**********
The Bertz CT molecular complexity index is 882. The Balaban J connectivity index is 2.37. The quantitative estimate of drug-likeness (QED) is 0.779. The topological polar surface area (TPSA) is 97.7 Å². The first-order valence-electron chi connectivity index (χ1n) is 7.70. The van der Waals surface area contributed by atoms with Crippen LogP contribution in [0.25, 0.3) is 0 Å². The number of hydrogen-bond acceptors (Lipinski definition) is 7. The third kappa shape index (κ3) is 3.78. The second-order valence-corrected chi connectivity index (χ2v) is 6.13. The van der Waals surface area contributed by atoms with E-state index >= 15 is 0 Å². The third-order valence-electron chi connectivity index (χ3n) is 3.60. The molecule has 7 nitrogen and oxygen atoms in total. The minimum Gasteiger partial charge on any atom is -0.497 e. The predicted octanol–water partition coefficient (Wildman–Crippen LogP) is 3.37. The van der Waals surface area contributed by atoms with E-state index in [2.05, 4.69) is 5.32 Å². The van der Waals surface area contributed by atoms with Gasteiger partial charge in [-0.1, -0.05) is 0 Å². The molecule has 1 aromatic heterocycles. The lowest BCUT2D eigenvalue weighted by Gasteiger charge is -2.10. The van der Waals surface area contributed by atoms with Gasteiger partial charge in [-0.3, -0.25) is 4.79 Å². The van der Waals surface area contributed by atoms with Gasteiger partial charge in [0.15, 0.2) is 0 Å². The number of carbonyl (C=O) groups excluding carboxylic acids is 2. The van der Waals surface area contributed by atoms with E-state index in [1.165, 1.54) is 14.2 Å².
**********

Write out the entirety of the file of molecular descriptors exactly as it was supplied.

The Bertz CT molecular complexity index is 882. The Balaban J connectivity index is 2.37. The quantitative estimate of drug-likeness (QED) is 0.779. The topological polar surface area (TPSA) is 97.7 Å². The first-order valence-electron chi connectivity index (χ1n) is 7.70. The van der Waals surface area contributed by atoms with Crippen LogP contribution in [0.25, 0.3) is 0 Å². The number of hydrogen-bond acceptors (Lipinski definition) is 7. The third kappa shape index (κ3) is 3.78. The second-order valence-corrected chi connectivity index (χ2v) is 6.13. The van der Waals surface area contributed by atoms with E-state index >= 15 is 0 Å². The third-order valence-electron chi connectivity index (χ3n) is 3.60. The molecule has 7 nitrogen and oxygen atoms in total. The minimum Gasteiger partial charge on any atom is -0.497 e. The predicted octanol–water partition coefficient (Wildman–Crippen LogP) is 3.37. The van der Waals surface area contributed by atoms with E-state index in [2.05, 4.69) is 5.32 Å². The van der Waals surface area contributed by atoms with Gasteiger partial charge in [-0.1, -0.05) is 0 Å². The molecule has 1 aromatic heterocycles. The lowest BCUT2D eigenvalue weighted by Gasteiger charge is -2.10. The van der Waals surface area contributed by atoms with Gasteiger partial charge in [-0.3, -0.25) is 4.79 Å². The van der Waals surface area contributed by atoms with Gasteiger partial charge in [0.15, 0.2) is 0 Å². The number of carbonyl (C=O) groups excluding carboxylic acids is 2. The van der Waals surface area contributed by atoms with E-state index in [1.165, 1.54) is 14.2 Å².